Edition 3 ed
Publication Date 1 Jan 2002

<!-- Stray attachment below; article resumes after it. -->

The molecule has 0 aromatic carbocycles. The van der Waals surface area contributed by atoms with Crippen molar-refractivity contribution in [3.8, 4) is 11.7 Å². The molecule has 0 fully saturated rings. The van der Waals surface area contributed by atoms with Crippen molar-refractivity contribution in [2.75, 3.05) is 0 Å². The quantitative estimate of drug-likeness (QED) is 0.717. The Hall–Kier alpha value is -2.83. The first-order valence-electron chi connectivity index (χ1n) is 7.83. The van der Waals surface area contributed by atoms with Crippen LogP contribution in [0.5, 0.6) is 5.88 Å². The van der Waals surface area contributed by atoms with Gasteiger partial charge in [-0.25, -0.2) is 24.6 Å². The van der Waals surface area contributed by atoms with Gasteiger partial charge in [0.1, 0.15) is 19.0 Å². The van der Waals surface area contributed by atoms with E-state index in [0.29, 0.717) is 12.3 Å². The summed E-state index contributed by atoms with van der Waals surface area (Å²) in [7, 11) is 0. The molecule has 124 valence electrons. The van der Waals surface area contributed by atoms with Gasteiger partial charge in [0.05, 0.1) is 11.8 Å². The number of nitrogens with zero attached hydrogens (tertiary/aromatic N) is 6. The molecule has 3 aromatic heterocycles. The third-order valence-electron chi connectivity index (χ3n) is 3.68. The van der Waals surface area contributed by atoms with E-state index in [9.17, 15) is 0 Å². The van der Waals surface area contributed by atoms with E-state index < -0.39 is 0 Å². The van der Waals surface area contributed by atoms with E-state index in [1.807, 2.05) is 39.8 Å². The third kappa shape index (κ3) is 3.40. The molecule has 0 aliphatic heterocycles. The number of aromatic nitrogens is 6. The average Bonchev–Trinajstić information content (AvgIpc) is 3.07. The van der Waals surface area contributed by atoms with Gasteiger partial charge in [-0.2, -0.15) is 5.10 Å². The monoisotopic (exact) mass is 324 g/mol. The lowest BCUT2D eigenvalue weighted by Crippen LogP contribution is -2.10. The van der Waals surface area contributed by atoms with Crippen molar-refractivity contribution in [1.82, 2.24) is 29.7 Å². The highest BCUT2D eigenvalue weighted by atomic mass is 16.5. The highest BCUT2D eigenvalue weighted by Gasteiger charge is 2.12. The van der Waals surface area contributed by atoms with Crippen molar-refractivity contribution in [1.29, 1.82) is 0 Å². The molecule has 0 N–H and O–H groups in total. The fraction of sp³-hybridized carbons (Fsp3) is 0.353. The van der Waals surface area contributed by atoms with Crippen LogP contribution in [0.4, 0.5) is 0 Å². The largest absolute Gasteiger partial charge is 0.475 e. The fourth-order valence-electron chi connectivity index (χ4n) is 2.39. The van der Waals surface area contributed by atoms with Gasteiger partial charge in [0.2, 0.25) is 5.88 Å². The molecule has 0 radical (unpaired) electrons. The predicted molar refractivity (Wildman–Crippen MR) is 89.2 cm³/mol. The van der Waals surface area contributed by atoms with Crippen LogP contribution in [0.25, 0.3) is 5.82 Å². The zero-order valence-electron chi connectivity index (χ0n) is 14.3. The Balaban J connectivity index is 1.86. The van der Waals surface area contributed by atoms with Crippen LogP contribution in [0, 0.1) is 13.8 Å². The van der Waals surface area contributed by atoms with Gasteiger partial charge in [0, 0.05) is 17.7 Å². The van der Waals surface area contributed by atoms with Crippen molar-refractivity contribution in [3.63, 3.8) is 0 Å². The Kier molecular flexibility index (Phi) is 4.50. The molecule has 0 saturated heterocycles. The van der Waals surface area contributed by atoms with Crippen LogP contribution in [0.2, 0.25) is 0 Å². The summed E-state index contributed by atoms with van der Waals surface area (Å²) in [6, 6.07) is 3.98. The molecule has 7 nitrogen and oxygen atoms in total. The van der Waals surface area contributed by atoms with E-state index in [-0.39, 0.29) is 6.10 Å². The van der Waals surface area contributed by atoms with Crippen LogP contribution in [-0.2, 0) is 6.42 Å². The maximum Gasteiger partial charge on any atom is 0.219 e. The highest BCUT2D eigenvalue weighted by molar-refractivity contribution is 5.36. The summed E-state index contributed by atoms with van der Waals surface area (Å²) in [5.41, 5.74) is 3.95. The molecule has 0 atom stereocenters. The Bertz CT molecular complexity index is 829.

OverviewCathy Freeman stands at the podium, ready to light the Olympic cauldron, climaxing the Opening Ceremony of the Sydney Games. Throughout the ceremony, Aboriginal talent is on display and in the night sky, a mystic creature from the rich world of Aboriginal art rises above the stadium. Tens of millions of TV viewers worldwide witnessed Aboriginality as an important part of Australia's identity. But what of the experience of the first Australians since the Europeans arrived? Was the impression created at that Opening Ceremony a genuine reflection of black Australia's place in society?In the creation of any new society, there are winners and losers. So it was with Australia as it grew through invasion, settlement and development from a colonial outpost to an affluent industrial society. This book tells the history of Australia from the standpoint of the original Australians - those who lost most in our country's early colonial struggle for power. Surveying two centuries of Aboriginal-European encounters, it reveals what white Australia lost through unremitting colonial invasion and tells the story of Aboriginal survival through resistance and accommodation. It traces the continuing Aboriginal struggle to move from the margins of colonial society to a more central place in modern Australia. Richard Broome's Aboriginal Australians, since its appearance in 1982 and revision in 1994 has won a wide readership as a classic text on the history of race relations in Australia. Now, fully updated to 2001, this new edition explains the land rights struggle since Mabo, te Hindmarsh Island case, debates over the 'stolen generation', 'sorry', and reconciliation, and the recent experience of Aboriginal Australia. Aboriginal Australians remains the only concise and up-to-date survey of Aboriginal history since 1788.
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